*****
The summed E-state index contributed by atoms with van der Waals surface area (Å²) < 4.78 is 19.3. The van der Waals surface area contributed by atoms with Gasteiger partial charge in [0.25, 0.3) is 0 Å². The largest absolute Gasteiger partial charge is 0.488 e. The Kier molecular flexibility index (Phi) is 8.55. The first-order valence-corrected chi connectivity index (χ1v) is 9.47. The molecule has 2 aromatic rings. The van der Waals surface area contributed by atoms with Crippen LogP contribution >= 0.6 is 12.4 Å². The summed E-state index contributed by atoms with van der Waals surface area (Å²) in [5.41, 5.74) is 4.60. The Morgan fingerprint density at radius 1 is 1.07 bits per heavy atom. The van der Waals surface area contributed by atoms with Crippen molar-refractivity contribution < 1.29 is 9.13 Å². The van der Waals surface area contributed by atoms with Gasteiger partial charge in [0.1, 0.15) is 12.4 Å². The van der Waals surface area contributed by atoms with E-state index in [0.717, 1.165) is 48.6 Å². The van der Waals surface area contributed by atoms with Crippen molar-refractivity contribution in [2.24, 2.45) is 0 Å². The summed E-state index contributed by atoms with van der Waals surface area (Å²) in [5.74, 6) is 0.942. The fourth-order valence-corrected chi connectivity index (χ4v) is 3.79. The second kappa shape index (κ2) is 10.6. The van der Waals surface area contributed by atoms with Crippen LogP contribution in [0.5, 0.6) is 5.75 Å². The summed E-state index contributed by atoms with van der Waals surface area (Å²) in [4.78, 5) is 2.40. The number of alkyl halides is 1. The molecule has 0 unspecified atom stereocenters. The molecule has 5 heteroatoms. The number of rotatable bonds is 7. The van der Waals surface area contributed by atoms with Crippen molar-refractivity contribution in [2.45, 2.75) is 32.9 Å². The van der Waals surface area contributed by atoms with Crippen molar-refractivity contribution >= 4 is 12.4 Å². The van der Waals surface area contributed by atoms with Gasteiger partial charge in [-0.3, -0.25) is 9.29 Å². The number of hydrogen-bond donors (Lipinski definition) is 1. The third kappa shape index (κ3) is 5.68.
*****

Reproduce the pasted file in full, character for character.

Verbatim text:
The summed E-state index contributed by atoms with van der Waals surface area (Å²) < 4.78 is 19.3. The van der Waals surface area contributed by atoms with Gasteiger partial charge in [0.25, 0.3) is 0 Å². The largest absolute Gasteiger partial charge is 0.488 e. The Kier molecular flexibility index (Phi) is 8.55. The first-order valence-corrected chi connectivity index (χ1v) is 9.47. The molecule has 2 aromatic rings. The van der Waals surface area contributed by atoms with Crippen LogP contribution >= 0.6 is 12.4 Å². The summed E-state index contributed by atoms with van der Waals surface area (Å²) in [5.41, 5.74) is 4.60. The Morgan fingerprint density at radius 1 is 1.07 bits per heavy atom. The van der Waals surface area contributed by atoms with Crippen molar-refractivity contribution < 1.29 is 9.13 Å². The van der Waals surface area contributed by atoms with Gasteiger partial charge in [0.1, 0.15) is 12.4 Å². The van der Waals surface area contributed by atoms with E-state index in [0.717, 1.165) is 48.6 Å². The van der Waals surface area contributed by atoms with Crippen molar-refractivity contribution in [2.24, 2.45) is 0 Å². The summed E-state index contributed by atoms with van der Waals surface area (Å²) in [5.74, 6) is 0.942. The fourth-order valence-corrected chi connectivity index (χ4v) is 3.79. The second kappa shape index (κ2) is 10.6. The van der Waals surface area contributed by atoms with Crippen LogP contribution in [0.5, 0.6) is 5.75 Å². The summed E-state index contributed by atoms with van der Waals surface area (Å²) in [4.78, 5) is 2.40. The number of alkyl halides is 1. The molecule has 0 unspecified atom stereocenters. The molecule has 5 heteroatoms. The number of rotatable bonds is 7. The van der Waals surface area contributed by atoms with Crippen molar-refractivity contribution in [2.45, 2.75) is 32.9 Å². The van der Waals surface area contributed by atoms with Crippen molar-refractivity contribution >= 4 is 12.4 Å². The van der Waals surface area contributed by atoms with Gasteiger partial charge in [-0.3, -0.25) is 9.29 Å². The number of hydrogen-bond donors (Lipinski definition) is 1. The third kappa shape index (κ3) is 5.68.